【 Amnesty International 】   Post Date: 5/21/2015
Joan Baez and Ai Weiwei receive 2015 Amnesty International Ambassador of Conscience Award
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“Artists have supported Amnesty International since the organization’s very beginnings. Who better to receive this Award today than Joan Baez and Ai Weiwei -- two brilliant individuals, who also know what it means to risk punishment for their convictions,” said Selmin Çalýþkan, Secretary General of Amnesty International in Germany. 
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Legendary folk singer Joan Baez and world-renowned artist Ai Weiwei were today awarded the 2015 Amnesty International Ambassador of Conscience Award at an evening ceremony in Berlin which featured performances from artists around the world. 
 
 
The Amnesty International Ambassador of Conscience Award recognizes those who have shown exceptional leadership in the fight for human rights, through their life and work. 
 
 
“Artists have supported Amnesty International since the organization’s very beginnings. Who better to receive this Award today than Joan Baez and Ai Weiwei -- two brilliant individuals, who also know what it means to risk punishment for their convictions,” said Selmin Çalýþkan, Secretary General of Amnesty International in Germany. 
 
 
Speakers at the Ceremony included rock legend Patti Smith, who praised Joan Baez for her commitment to activism, saying she never assumed to lead but ‘led by example’. 
 
 
Joan Baez described the day as an “extraordinary celebration” and gave a special message to people around the world who might want to contribute to the struggle for human rights: “Everyone has a constituency. Even if that constituency is just one…. You have to find people to work with you on whatever your passion is. Don’t tolerate injustice.” 
 
 
“No serious change happens unless people are willing to take a risk,” Joan Baez added. 
 
 
Chris Dercon, Director of the Tate Modern in London, accepted the Award on behalf of Ai Weiwei saying: 
 
 
“Ai Weiwei's predicament, and the restrictions on his freedom of movement, are all too common for activists, dissidents and even lawyers in China. Pu Zhiqiang for instance, a lawyer who defended Weiwei, faces a possible eight years in prison according to his lawyers after being charged this week with inciting ethnic hatred and 'picking quarrels and provoking trouble’.” 
 
 
“Ai Weiwei said to me this award is ‘for those who sacrifice their lives for a better society, for freedom of speech and expression. I am receiving the award for them. There are so many people in far worse situations than me'.” 
 
 
Glass vase sculptures, designed by prominent Czech designer Boøek Šípek, were presented to the awardees at the event. 
 
 
The Ceremony featured musical and theatrical performances from Germany and across the globe including: German songwriter and rapper Clueso; acclaimed actress Lisa Dwan; Academy Award-winning Glen Hansard; soul and blues singer Jo Harman; bestselling concert pianist and composer Gabriela Montero; and American jazz guitarist Kurt Rosenwinkel. 
 
 
Other guests at the Ceremony included Ensaf Haidar, wife of Saudi Arabian Blogger Raif Badawi. In 2014 a criminal court sentenced Raif Badawi to 1,000 lashes and 10 years in jail. Amnesty International and Ensaf Haidar have organized a rally outside the Saudi Embassy in Berlin for noon on Friday, calling for Raif Badawi’s urgent release.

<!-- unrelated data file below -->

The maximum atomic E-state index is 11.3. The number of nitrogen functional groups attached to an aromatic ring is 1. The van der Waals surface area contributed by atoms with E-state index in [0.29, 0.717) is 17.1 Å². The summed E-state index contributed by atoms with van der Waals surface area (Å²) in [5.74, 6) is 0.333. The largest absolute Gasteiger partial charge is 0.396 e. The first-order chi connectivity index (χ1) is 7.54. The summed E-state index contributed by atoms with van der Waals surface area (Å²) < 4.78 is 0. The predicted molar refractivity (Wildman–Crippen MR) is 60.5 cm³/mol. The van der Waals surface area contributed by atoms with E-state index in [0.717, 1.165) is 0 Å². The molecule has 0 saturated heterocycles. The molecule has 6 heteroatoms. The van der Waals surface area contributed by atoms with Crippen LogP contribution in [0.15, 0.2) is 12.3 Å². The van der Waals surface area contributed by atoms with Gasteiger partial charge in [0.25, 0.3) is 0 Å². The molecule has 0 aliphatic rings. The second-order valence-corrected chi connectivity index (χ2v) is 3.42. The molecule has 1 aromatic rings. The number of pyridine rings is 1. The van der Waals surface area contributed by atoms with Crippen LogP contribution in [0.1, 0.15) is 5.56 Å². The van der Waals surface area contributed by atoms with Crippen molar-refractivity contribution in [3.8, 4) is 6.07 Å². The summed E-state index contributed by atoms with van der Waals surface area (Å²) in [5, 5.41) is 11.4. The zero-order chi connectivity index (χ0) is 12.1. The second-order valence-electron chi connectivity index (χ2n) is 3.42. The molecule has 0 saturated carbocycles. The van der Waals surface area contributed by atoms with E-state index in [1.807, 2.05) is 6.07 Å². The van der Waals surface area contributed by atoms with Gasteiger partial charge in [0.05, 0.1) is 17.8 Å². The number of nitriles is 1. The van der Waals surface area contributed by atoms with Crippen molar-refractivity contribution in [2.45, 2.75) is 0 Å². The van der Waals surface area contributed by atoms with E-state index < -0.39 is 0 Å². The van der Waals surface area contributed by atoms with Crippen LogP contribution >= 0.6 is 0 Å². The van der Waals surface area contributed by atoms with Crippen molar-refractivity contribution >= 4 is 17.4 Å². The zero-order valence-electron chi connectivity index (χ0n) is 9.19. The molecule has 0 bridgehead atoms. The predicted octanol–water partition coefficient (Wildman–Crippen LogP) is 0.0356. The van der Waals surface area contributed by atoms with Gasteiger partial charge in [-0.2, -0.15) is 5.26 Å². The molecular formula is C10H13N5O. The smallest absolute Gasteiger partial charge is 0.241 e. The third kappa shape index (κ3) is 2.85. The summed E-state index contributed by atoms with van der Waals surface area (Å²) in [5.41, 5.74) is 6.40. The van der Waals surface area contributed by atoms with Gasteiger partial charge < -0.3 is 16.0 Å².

Background information on Pu Zhiqiang / other detainees in China
 
 
Hundreds of activists in China have been detained since President Xi took power in November 2012—and many still languish in jail from before then, including Nobel Peace Prize Laureate, Liu Xiaobo. Activists detained over the last year include:
 
 
Human rights lawyer, Pu Zhiqiang: Last Friday, Pu Zhiqiang was indicted on charges of "inciting national enmity" and “picking quarrels and provoking troubles” by Beijing prosecutors, primarily on the basis of comments he made on social media. If convicted he faces a maximum of 10 years in prison. In addition to representing Ai Weiwei, Pu Zhiqiang has represented individuals in many ‘sensitive’ human rights cases, including those linked with the New Citizens’ Movement, a loose network of activists who aim to promote government transparency and expose corruption in China.
 
 
Journalist, Gao Yu: In April, Gao Yu, 71, was sentenced to seven years in prison on the spurious charge of “disclosing state secrets”. Her unfair trial, last November, was marred by irregularities, including Gao Yu initially being denied access to her lawyer. Gao Yu was a regular contributor to Deutsche Welle.
 
 
Women’s rights activist, Su Changlan: After posting continuous comments about the Hong Kong pro-democracy protests on social media, Su Changlan was detained by police on 27 October 2014. She has been formally arrested and charged with “inciting subversion of state power”, which could lead to life imprisonment. The case is awaiting the prosecutor’s decision to go to trial.
 
 
Activist, Liu Ping: Liu Ping was sentenced to more than six years in prison for publicly calling on the Chinese government to step up the fight against corruption. Liu Ping is one of many people who have been persecuted and detained for their links to the New Citizens' Movement.
 
 
Academic, Ilham Tothti: Prominent Uighur academic Ilham Tohti was convicted on charges of “separatism” and sentenced to life imprisonment, a verdict Amnesty International described as an affront to justice. Ilham Tohti worked to peacefully build bridges between ethnic communities and for that he has been punished through politically motivated charges.
 
 
Key Words: Ai Weiwei, Amnesty International,Award
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